• The deep state now works for the ‘good guys’

      From arch villain to superhero. Lately, that’s been FBI director James Comey’s unlikely career trajectory courtesy of many so-called progressive writers.

      Recall that late last October these scribes seemed poised, even eager, to get their angry mitts on Comey so they could tar and feather him (or worse) after he made public a letter that revealed the FBI had resurrected its probe into Hillary Clinton’s email habits.

    • Roaming Charges: A Pruitt Runs Through It

      Steve Bannon, the Trump Whisperer, sees his mission as the destruction of the administrative state. At a metaphorical level, one might precisely describe this project as a kind of bureaucratic strip-mining, where the internal viscera of federal agencies are extracted and the remains are left to subside in a heap of off-gassing toxic debris to poison whatever other federal workers remain in close proximity.

    • Democratic Senators Ask Jeff Sessions to Explain Preet Bharara Firing

      Attorney General Jeff Sessions should explain whether the firing of U.S. Attorney Preet Bharara had anything to do with Bharara’s reported probe into stock trades by Health and Human Services Secretary Tom Price, three Democratic U.S. senators said Tuesday.

      Price came under scrutiny during his confirmation hearings for investments he made while serving in Congress — including hundreds of thousands of dollars worth of shares in health-related companies, even as he voted on and sponsored legislation affecting the industry.

      In their letter to Sessions, Sens. Elizabeth Warren, Jeff Merkley and Richard Blumenthal referred to a ProPublica story, which cited a person familiar with the office as saying that Bharara was overseeing an investigation of Price’s actions. They asked whether Sessions, President Trump or other officials in the Justice Department or White House were aware of such a probe before they removed Bharara, the top federal prosecutor in Manhattan.

    • Ivanka Trump and Jared Kushner Still Benefiting From Business Empire, Filings Show

      Ivanka Trump and Jared Kushner, President Trump’s daughter and son-in-law, will remain the beneficiaries of a sprawling real estate and investment business still worth as much as $740 million, despite their new government responsibilities, according to ethics filings released by the White House Friday night.

      [....]

      Mr. Bannon disclosed $191,000 in consulting fees he earned from Breitbart News Network, the conservative media organization, $125,333 from Cambridge Analytica, a data firm that worked for the Trump campaign, and $61,539 in salary from the Government Accountability Institute, a conservative nonprofit organization. All three are backed by Robert Mercer and his daughter Rebekah, financiers and major Republican donors.

      Mr. Bannon’s most valuable asset was Bannon Strategic Advisors Inc., a privately held consulting firm into which income from his other investments appeared to flow. It was valued at between $5 million and $25 million. He also held bank accounts valued at up to $2.25 million, and rental real estate worth as much as $10.5 million.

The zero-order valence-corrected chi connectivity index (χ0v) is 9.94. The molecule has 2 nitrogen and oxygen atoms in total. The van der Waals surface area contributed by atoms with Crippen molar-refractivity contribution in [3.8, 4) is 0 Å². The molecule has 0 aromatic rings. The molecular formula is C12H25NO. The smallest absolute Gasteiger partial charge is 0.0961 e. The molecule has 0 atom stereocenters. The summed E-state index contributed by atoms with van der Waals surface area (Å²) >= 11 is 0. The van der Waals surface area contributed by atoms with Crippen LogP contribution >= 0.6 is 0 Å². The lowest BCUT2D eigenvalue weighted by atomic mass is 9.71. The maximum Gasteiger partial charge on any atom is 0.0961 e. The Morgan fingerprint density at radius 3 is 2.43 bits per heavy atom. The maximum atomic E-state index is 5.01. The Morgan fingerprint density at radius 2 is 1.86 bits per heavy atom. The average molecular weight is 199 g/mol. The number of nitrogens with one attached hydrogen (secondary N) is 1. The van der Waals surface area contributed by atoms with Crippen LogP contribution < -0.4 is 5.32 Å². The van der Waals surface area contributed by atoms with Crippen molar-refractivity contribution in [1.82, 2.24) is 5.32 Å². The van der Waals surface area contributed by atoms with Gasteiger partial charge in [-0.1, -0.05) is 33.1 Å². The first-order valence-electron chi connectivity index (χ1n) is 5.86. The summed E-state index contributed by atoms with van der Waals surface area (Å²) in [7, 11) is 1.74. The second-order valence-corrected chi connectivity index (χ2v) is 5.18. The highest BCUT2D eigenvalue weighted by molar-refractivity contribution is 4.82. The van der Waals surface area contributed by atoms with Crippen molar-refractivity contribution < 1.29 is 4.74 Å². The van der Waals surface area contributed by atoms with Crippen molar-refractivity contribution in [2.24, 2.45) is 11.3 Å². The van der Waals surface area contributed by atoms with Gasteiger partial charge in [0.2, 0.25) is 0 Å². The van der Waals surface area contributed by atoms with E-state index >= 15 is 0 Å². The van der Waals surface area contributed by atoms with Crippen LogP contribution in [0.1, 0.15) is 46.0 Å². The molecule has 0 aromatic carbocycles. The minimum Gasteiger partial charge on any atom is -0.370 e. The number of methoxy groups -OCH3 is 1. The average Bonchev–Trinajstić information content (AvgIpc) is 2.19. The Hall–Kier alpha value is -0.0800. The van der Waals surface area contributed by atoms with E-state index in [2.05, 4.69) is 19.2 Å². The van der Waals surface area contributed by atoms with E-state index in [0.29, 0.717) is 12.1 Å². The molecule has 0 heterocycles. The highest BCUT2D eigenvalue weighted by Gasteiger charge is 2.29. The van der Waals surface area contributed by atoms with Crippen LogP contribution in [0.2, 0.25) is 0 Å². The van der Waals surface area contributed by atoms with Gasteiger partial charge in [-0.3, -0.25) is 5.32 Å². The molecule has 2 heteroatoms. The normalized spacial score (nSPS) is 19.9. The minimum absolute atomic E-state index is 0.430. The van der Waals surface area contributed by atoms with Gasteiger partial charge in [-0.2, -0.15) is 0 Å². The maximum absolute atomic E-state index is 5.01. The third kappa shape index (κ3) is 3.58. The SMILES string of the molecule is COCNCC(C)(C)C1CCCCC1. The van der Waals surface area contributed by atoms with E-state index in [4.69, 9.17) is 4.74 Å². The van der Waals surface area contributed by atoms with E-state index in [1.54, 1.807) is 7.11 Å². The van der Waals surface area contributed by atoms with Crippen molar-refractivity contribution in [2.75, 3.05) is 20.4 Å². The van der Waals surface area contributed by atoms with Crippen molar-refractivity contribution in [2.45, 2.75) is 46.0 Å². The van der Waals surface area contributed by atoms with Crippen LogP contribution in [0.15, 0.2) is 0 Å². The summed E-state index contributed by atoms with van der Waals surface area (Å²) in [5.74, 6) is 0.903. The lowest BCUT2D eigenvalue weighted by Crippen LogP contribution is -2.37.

• Identity politics: everybody does it (and it’s ok too)

      In the wake of Donald Trump’s election victory, there is a critique of the liberal left that goes something like this: the left has been too preoccupied with identity politics and too little with egalitarian economic policies. Trump’s victory is a result of this because the left had divided the electorate into identity groups, and therefore they were unable to claim to represent the nation or the people as a whole.

    • ‘Dark money’ is threat to integrity of UK elections, say leading academics

      An urgent review of “weak and helpless” electoral laws is being demanded by a group of leading academics who say that uncontrolled “dark money” poses a threat to the fundamental principles of British democracy.

      A working group set up by the London School of Economics warns that new technology has disrupted British politics to such an extent that current laws are unable to ensure a free and fair election or control the influence of money in politics.

      Damian Tambini, director of the media policy project at the LSE, who heads the group made up of leading experts in the field, said that new forms of online campaigning had not only changed the ways that political parties target voters but, crucially, had also altered the ability of big money interests to manipulate political debate. “There is a real danger we are heading down the US route where whoever spends the most money is most likely to win. That’s why we’ve always controlled spending in this country. But these controls are no longer working.”